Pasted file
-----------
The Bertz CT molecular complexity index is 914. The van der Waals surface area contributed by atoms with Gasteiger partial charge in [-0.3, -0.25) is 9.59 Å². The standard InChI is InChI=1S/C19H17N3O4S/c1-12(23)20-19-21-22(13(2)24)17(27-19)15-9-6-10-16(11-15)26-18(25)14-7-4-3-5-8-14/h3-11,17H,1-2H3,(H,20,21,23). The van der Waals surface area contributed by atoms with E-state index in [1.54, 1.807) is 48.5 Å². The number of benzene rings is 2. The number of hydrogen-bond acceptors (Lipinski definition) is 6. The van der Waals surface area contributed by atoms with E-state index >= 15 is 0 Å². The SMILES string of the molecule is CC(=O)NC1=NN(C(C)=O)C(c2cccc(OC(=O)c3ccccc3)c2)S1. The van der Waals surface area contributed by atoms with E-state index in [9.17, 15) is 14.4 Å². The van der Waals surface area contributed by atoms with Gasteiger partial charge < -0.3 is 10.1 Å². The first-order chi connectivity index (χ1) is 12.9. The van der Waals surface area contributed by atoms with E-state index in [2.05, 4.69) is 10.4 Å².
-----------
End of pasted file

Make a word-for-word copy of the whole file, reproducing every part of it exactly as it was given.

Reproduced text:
The Bertz CT molecular complexity index is 914. The van der Waals surface area contributed by atoms with Gasteiger partial charge in [-0.3, -0.25) is 9.59 Å². The standard InChI is InChI=1S/C19H17N3O4S/c1-12(23)20-19-21-22(13(2)24)17(27-19)15-9-6-10-16(11-15)26-18(25)14-7-4-3-5-8-14/h3-11,17H,1-2H3,(H,20,21,23). The van der Waals surface area contributed by atoms with E-state index in [1.54, 1.807) is 48.5 Å². The number of benzene rings is 2. The number of hydrogen-bond acceptors (Lipinski definition) is 6. The van der Waals surface area contributed by atoms with E-state index >= 15 is 0 Å². The SMILES string of the molecule is CC(=O)NC1=NN(C(C)=O)C(c2cccc(OC(=O)c3ccccc3)c2)S1. The van der Waals surface area contributed by atoms with E-state index in [9.17, 15) is 14.4 Å². The van der Waals surface area contributed by atoms with Gasteiger partial charge < -0.3 is 10.1 Å². The first-order chi connectivity index (χ1) is 12.9. The van der Waals surface area contributed by atoms with E-state index in [2.05, 4.69) is 10.4 Å².